Interesting article from Mental Floss:
On its release in 1997, the film Good Will Hunting proved to be a sizeable hit. It also garnered several Oscar nominations, with the late Robin Williams picking up a Best Supporting Actor gong.
Also taking home Oscar gold for the movie were then-debutant screenwriters Ben Affleck and Matt Damon. Their script earned them an Academy Award apiece, but whilst they’d had a lot of interest in their work, it was proving tricky to get someone to properly commit.
Not that there was a lack of interest. Damon and Affleck had several studios involved, and several were making offers to the pair. Yet they opted to go with Miramax, then run – with his brother – by producer Harvey Weinstein.
So why did they choose him over a big studio? Weinstein appeared on The Graham Norton Show in the UK last week, and explained all.
“Everyone in Hollywood wanted Matt Damon and Ben Affleck and the film”, he recalled to Norton. “In the meeting with them, I said ‘I only have one really big note on the script. About page 60, the two leads, both straight men, have a sex scene. What the hell is that?'”
And that was a good question.
For there was method to Affleck and Damon’s madness. “That’s the scene”, they explained to Weinstein, “we wrote to see if guys like you read the script, because every studio executive we went to hadn’t read it. You’re the only guy who brought it up, so you get the movie”.
Good Will Hunting would go on to gross over $200m worldwide, reportedly costing just $10m to make.
Screencaps from the third movie added. I also added the missing ones from Good Will Hunting that for some reason didn’t upload properly. Enjoy!
There used to be a rumor that William Goldman was the true screenwriter behind Good Will Hunting, rather than Ben Affleck and Matt Damon, who won an Oscar for that script. As Goldman himself put it in his denial of the rumor, “People don’t want to think those two cute guys wrote it.“ But it turns out Affleck and Damon actually had help from another film legend: Terrence Malick. Malick happens to be best friends with Affleck’s godfather, so Damon and Affleck visited the director in Boston while they were writing the film. Damon recalls:
“We had it in the script that my character and Minnie’s left together at the end of the movie. Terry didn’t read the script but we explained the whole story to him, and in the middle of the dinner, he said, ‘I think it would be better if she left and he went after her.’ And Ben and I looked at each other. It was one of those things where you go: of course that ‘s better. He said it and he probably doesn’t even remember that he said it.”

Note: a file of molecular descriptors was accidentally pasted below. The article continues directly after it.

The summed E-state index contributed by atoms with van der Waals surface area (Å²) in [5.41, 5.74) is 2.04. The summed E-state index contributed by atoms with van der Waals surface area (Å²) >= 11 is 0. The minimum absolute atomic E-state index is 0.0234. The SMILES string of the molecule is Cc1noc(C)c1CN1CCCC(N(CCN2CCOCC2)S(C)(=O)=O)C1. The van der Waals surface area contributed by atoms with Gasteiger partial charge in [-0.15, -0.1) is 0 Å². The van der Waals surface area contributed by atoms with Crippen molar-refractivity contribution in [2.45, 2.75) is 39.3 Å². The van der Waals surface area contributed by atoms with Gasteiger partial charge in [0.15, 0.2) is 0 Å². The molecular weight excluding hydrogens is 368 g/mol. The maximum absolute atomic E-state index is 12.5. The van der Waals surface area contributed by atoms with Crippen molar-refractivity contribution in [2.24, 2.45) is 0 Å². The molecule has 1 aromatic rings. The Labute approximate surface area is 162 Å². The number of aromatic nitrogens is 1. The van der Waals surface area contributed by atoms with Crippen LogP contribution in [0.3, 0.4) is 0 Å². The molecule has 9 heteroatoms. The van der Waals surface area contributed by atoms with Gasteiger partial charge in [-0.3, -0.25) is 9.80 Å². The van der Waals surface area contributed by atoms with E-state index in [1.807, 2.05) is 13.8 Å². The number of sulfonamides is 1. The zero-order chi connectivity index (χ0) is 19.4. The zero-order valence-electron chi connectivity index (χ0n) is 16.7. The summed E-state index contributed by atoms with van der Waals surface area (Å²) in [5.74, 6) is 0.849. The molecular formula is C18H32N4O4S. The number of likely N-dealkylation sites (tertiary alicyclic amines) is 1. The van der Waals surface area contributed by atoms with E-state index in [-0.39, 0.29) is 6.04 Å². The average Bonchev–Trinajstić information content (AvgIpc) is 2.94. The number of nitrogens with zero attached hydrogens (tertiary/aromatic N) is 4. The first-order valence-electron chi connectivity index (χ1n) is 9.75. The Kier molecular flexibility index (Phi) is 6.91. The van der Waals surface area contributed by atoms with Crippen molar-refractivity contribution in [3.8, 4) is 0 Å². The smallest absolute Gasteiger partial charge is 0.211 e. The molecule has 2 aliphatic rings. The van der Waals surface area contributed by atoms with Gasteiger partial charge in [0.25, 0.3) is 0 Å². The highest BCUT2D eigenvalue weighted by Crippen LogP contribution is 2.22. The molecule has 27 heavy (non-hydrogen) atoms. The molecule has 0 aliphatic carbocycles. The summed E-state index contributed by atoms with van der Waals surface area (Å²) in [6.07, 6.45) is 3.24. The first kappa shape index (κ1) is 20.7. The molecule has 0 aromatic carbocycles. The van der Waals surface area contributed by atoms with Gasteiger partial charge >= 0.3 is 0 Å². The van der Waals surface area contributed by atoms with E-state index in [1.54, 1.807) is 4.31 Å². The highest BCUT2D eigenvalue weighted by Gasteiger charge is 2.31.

According to Damon, Malick cited his inspiration for the new ending from Italian cinema:
“[Malick] started talking about Antonioni. ‘In Italian movies a guy just leaves town at the end and that enough.’ And we said of course that’s enough. That’s where we come from. If you just leave that’s a big enough deal. It doesn’t have to build up to anything more.”
I’ve always liked the ending to Good Will Hunting, so it’s funny to hear that it was at one point much, much worse. In fact, the script benefited from the punch-up work of another legendary film director: Rob Reiner. Damon told Tom Shone [via Vulture]:
“The original script that we sold had this high concept thing where the government was trying to get Will. Rob Riener sat with us for script meeting and said ‘Why don’t you guys take all that stuff out?’ Wait a minute. We can do that? ‘Yeah its enough just to make the movie about these guys. That’s a really good movie. That’s what we really love about it. And we said ‘We thought there was this whole high concept thing.’ ‘No you don’t need any of that.’ “
Ironically enough, the most useless advice came from Gus Van Sant, the director of Good Will Hunting:
“At one point after Gus [Van Sant] became involved I was shooting The Rainmaker in Memphis and everyone came down for script meeting. Gus came down and said ‘I want to do a draft where Chucky, Ben’s character, dies on the construction site.’ And Ben and I were just mortified. ‘What are you talking about’ ‘I want him to get crushed like a bug.’ We said ‘Gus what are you talking about? You cant just fucking smush Ben. That’s a terrible idea.’ Gus said ‘No, I really want to see what would happen.’ So we did a whole new draft on weekends of The Rainmaker, when I wasn’t working, we would write, Ben and I did a whole draft, with a wake and everything. It was took a left turn and went into this other place. The scenes in a vacuum I thought were good, but we still didn’t like the idea, then Gus read it said ‘Okay, its a terrible idea let’s go back to what we had.’”
Fascinating. Good Will Hunting is already a very flawed movie (video at their site). I’d love to see this bizarro version where Damon is a spy, Affleck dies, and everything ends happily ever after.